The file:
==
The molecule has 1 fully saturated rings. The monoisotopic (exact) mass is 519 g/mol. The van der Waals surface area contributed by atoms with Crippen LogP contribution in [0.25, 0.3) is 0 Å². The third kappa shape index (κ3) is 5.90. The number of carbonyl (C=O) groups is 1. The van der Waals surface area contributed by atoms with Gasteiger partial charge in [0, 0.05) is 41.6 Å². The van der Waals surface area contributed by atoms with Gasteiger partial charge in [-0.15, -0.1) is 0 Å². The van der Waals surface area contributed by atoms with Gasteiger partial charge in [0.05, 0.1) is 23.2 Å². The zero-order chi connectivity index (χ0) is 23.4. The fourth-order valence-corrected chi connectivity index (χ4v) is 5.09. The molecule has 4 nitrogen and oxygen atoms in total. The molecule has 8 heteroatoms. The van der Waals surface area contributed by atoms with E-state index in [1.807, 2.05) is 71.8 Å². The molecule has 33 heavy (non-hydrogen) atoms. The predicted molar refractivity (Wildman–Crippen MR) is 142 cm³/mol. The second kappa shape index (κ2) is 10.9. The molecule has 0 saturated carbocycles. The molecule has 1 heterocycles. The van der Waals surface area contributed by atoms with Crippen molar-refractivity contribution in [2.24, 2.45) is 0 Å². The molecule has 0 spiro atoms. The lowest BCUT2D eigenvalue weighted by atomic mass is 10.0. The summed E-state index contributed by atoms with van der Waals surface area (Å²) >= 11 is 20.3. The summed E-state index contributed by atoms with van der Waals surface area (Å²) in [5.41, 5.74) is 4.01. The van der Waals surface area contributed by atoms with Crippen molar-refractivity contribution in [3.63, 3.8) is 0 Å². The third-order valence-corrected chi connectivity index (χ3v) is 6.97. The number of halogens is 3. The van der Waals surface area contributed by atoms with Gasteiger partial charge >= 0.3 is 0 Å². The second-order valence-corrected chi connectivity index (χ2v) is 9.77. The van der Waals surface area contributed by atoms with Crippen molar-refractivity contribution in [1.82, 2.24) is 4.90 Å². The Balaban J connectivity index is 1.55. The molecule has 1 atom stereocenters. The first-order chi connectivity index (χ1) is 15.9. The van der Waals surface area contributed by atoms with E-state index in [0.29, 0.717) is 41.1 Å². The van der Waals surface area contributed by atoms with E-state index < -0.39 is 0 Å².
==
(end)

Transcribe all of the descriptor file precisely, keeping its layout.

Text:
The molecule has 1 fully saturated rings. The monoisotopic (exact) mass is 519 g/mol. The van der Waals surface area contributed by atoms with Crippen LogP contribution in [0.25, 0.3) is 0 Å². The third kappa shape index (κ3) is 5.90. The number of carbonyl (C=O) groups is 1. The van der Waals surface area contributed by atoms with Gasteiger partial charge in [0, 0.05) is 41.6 Å². The van der Waals surface area contributed by atoms with Gasteiger partial charge in [-0.15, -0.1) is 0 Å². The van der Waals surface area contributed by atoms with Gasteiger partial charge in [0.05, 0.1) is 23.2 Å². The zero-order chi connectivity index (χ0) is 23.4. The fourth-order valence-corrected chi connectivity index (χ4v) is 5.09. The molecule has 4 nitrogen and oxygen atoms in total. The molecule has 8 heteroatoms. The van der Waals surface area contributed by atoms with E-state index in [1.807, 2.05) is 71.8 Å². The molecule has 33 heavy (non-hydrogen) atoms. The predicted molar refractivity (Wildman–Crippen MR) is 142 cm³/mol. The second kappa shape index (κ2) is 10.9. The molecule has 0 saturated carbocycles. The molecule has 1 heterocycles. The van der Waals surface area contributed by atoms with Crippen molar-refractivity contribution in [2.24, 2.45) is 0 Å². The molecule has 0 spiro atoms. The lowest BCUT2D eigenvalue weighted by atomic mass is 10.0. The summed E-state index contributed by atoms with van der Waals surface area (Å²) >= 11 is 20.3. The summed E-state index contributed by atoms with van der Waals surface area (Å²) in [5.41, 5.74) is 4.01. The van der Waals surface area contributed by atoms with Crippen molar-refractivity contribution in [3.63, 3.8) is 0 Å². The third-order valence-corrected chi connectivity index (χ3v) is 6.97. The number of halogens is 3. The van der Waals surface area contributed by atoms with Gasteiger partial charge >= 0.3 is 0 Å². The second-order valence-corrected chi connectivity index (χ2v) is 9.77. The van der Waals surface area contributed by atoms with Crippen molar-refractivity contribution in [1.82, 2.24) is 4.90 Å². The Balaban J connectivity index is 1.55. The molecule has 1 atom stereocenters. The first-order chi connectivity index (χ1) is 15.9. The van der Waals surface area contributed by atoms with E-state index in [0.29, 0.717) is 41.1 Å². The van der Waals surface area contributed by atoms with E-state index < -0.39 is 0 Å².